If you would like to eat less, consider a product called Diet Rx. This natural appetite suppressant works without stimulants. Diet Rx has no added caffeine, ephedra, ephedrine alkaloids, synephrine, hormones, guarana, ginseng, or stimulating amino acids. 

Basic healthy lifestyle habits and a diet that works to keep you in optimal health
Eat less and live longer. Eat a wide variety of fruits and vegetables as opposed to the same ones all the time.

Drink a glass or two of cold water first thing in the morning to eliminate the bowels. Add more fiber to your diet - one option is psyllium. Dietary fiber is thought to decrease the transit time of food in the colon and to dilute carcinogens, thus minimizing the body’s exposure to toxins.

Drink 4 to 8 glasses of water per day, more in hot weather. Studies indicate that 5 to 8 glasses of water a day helps maintain good health. Water makes up more than 70 percent of solid body tissue and helps regulate body temperature, carries nutrients and oxygen to cells, removes waste, cushions joints and protects organs and tissues. Lack of adequate water intake leads to headaches, grogginess and dry, itchy skin. Severe dehydration affects blood pressure, circulation, digestion, kidney function and nearly all body processes.

Eat more protein and fat at breakfast and lunch, and switch to more complex carbs at night if you have trouble falling asleep. Carbs, such as vegetable soup, pasta, fruits or grains help induce sleep at night. 

It's better to eat small frequent meals than two or three large meals, although each person has his or her own routine and schedule and some people may prefer infrequent large meals.

Sleep has a major influence on health — Good sleep enhances libido. See also how to improve sex drive with herbs.

Alcohol such as beer and wine are acceptable in moderation, such as a glass a day.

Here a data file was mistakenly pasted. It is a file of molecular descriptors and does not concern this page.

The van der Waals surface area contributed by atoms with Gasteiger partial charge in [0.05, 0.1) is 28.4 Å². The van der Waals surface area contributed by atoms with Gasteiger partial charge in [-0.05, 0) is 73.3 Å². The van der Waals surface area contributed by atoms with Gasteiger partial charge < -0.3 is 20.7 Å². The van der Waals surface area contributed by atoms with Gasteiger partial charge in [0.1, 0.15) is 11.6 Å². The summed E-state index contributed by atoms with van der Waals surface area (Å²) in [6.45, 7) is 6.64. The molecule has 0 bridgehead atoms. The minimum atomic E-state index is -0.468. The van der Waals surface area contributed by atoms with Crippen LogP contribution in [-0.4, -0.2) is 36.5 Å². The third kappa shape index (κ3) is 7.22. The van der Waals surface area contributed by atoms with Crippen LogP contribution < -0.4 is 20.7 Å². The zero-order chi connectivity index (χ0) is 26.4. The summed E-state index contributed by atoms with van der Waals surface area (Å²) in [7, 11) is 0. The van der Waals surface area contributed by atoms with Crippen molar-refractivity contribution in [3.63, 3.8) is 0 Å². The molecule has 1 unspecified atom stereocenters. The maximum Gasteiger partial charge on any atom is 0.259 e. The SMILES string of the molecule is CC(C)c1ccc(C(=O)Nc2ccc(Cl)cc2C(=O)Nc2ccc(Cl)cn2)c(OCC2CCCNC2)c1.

Dental cleaning and flossing — floss and brush at night before bed. Ideally do so after every meal.

Limit exposure to excessive sun, more than an hour or two a day, in order to avoid wrinkled and damaged skin.

Limit caffeine intake. People who consume caffeine may experience an increase in blood pressure, feel more stressed and produce more stress hormones than on days when they opt for decaf. The effects of caffeine appear to persist until people go to bed, even if they don't consume any caffeine after lunch.

Add fiber to your meals such as psyllium, flax seeds, or chia seeds.

The food you eat and the medicines you take can alter your gut bacteria in ways that either help or harm your health. Foods like fruits, vegetables, coffee, tea, wine, yogurt and buttermilk can increase the diversity of bacteria in a person's intestines. And that diversity can help ward off illness. On the other hand, foods containing loads of simple carbohydrates appear to reduce bacterial diversity in the gut. These include high-fat whole milk and sugar-sweetened soda.


Aerobic, walking

At least 20 to 30 minutes four to five times per week. Improves cardiovascular fitness and energy, improves mood and sleep, reduces anxiety, and may help those with chronic pain. Avoid exercising within 3 hours of bedtime since the increased body temperature could interfere with sleep. Find new neighborhoods or trails to walk and enjoy.